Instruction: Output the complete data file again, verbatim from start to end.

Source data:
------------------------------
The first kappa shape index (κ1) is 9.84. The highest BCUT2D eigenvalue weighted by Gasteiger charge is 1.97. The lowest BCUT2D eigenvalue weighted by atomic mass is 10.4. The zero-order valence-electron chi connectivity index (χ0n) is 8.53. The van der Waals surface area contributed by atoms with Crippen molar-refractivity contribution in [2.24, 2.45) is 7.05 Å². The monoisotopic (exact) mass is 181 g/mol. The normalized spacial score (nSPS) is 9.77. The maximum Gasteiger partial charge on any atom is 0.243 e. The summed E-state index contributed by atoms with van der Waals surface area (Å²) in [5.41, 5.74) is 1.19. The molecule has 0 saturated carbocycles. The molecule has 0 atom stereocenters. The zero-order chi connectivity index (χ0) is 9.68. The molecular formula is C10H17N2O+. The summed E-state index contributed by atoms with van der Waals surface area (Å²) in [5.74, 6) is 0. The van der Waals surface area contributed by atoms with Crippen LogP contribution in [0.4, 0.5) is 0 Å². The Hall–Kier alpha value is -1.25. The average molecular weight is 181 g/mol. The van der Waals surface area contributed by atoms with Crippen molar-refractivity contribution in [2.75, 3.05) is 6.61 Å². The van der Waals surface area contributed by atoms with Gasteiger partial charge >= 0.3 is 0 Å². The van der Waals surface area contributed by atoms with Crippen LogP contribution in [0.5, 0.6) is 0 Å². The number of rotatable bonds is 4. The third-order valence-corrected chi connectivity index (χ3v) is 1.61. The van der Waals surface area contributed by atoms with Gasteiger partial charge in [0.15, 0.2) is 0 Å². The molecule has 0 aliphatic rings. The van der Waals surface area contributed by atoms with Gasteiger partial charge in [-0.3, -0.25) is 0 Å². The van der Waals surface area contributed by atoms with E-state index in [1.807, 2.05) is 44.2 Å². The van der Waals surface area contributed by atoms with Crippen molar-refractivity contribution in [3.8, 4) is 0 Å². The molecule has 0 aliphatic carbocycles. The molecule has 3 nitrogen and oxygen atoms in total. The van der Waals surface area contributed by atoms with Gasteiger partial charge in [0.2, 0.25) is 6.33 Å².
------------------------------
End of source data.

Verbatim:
The first kappa shape index (κ1) is 9.84. The highest BCUT2D eigenvalue weighted by Gasteiger charge is 1.97. The lowest BCUT2D eigenvalue weighted by atomic mass is 10.4. The zero-order valence-electron chi connectivity index (χ0n) is 8.53. The van der Waals surface area contributed by atoms with Crippen molar-refractivity contribution in [2.24, 2.45) is 7.05 Å². The monoisotopic (exact) mass is 181 g/mol. The normalized spacial score (nSPS) is 9.77. The maximum Gasteiger partial charge on any atom is 0.243 e. The summed E-state index contributed by atoms with van der Waals surface area (Å²) in [5.41, 5.74) is 1.19. The molecule has 0 saturated carbocycles. The molecule has 0 atom stereocenters. The zero-order chi connectivity index (χ0) is 9.68. The molecular formula is C10H17N2O+. The summed E-state index contributed by atoms with van der Waals surface area (Å²) in [5.74, 6) is 0. The van der Waals surface area contributed by atoms with Crippen LogP contribution in [0.4, 0.5) is 0 Å². The Hall–Kier alpha value is -1.25. The average molecular weight is 181 g/mol. The van der Waals surface area contributed by atoms with Crippen molar-refractivity contribution in [2.75, 3.05) is 6.61 Å². The van der Waals surface area contributed by atoms with Gasteiger partial charge >= 0.3 is 0 Å². The van der Waals surface area contributed by atoms with Crippen LogP contribution in [0.5, 0.6) is 0 Å². The number of rotatable bonds is 4. The third-order valence-corrected chi connectivity index (χ3v) is 1.61. The van der Waals surface area contributed by atoms with Gasteiger partial charge in [0.15, 0.2) is 0 Å². The molecule has 0 aliphatic rings. The van der Waals surface area contributed by atoms with Gasteiger partial charge in [-0.3, -0.25) is 0 Å². The van der Waals surface area contributed by atoms with E-state index in [1.807, 2.05) is 44.2 Å². The van der Waals surface area contributed by atoms with Crippen molar-refractivity contribution in [3.8, 4) is 0 Å². The molecule has 0 aliphatic carbocycles. The molecule has 3 nitrogen and oxygen atoms in total. The van der Waals surface area contributed by atoms with Gasteiger partial charge in [0.2, 0.25) is 6.33 Å².